Gold posted the biggest weekly decline in three months last Friday and was falling further Monday morning, after touching a six-month high just under $1393 an ounce last week amid rising tensions in the Ukraine.
It has been recovering since the beginning of this year following a 28% tumble in 2013 -- the most since 1981 -- as stocks rallied and inflation remained contained. But by Friday's close the precious metal was off 3.1 percent for the week, ending at $1336 an ounce.
Related: The lessons of gold's collapse
"One of the reasons gold did so poorly in 2013 was because 500 tons were taken from [the gold ETF] GLD warehouse by authorized dealers and dumped on the market," he tells us in the video above. Rickards says most of that gold went to China, but China is storing it so it is "not going to see the light of day for 300 years."
As a result, Rickards says, the floating supply of gold declined, and less supply and more demand created a "good technical setup" for higher prices.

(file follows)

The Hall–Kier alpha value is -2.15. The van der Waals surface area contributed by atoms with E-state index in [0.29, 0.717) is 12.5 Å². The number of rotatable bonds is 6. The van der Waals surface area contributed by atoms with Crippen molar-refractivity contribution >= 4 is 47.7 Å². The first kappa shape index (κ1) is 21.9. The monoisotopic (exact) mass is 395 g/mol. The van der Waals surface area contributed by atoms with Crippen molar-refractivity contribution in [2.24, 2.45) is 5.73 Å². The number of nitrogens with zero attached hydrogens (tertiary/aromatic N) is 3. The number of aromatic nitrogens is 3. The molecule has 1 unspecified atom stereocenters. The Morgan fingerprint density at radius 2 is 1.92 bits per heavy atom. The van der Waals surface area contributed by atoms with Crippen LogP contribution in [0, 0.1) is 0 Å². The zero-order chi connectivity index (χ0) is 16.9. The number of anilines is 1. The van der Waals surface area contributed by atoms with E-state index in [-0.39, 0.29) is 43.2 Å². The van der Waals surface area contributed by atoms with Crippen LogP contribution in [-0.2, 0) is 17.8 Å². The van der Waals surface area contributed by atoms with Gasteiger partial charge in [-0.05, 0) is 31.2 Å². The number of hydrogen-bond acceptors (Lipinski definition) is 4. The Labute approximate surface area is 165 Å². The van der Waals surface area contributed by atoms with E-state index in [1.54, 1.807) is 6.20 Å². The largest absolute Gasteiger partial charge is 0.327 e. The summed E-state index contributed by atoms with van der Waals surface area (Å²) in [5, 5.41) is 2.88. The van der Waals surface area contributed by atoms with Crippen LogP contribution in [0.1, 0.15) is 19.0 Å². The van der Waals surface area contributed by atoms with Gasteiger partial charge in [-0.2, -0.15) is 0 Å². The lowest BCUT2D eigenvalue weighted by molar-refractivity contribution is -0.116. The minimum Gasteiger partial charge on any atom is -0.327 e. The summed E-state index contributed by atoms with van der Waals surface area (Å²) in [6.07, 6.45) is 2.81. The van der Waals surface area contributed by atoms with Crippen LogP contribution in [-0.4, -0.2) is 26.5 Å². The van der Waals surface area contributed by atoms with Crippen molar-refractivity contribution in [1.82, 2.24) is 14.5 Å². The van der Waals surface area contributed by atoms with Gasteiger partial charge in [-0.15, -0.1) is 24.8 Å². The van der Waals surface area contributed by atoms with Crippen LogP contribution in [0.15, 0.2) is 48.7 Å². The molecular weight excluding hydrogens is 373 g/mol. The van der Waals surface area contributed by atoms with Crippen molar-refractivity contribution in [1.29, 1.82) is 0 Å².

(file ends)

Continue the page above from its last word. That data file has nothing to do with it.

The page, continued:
Longer-term Rickards is forecasting gold prices at $7,000 to $9,000 an ounce in the next three to five years. We asked how it could possibly get there, given that gold's all-time-high was just $1920 an ounce and turmoil in Ukraine produced only a short-lived rally.
Check out the video above to find out his answer and why he still advises investors to allocate 10% of their portfolio to gold as "insurance" against catastrophe.
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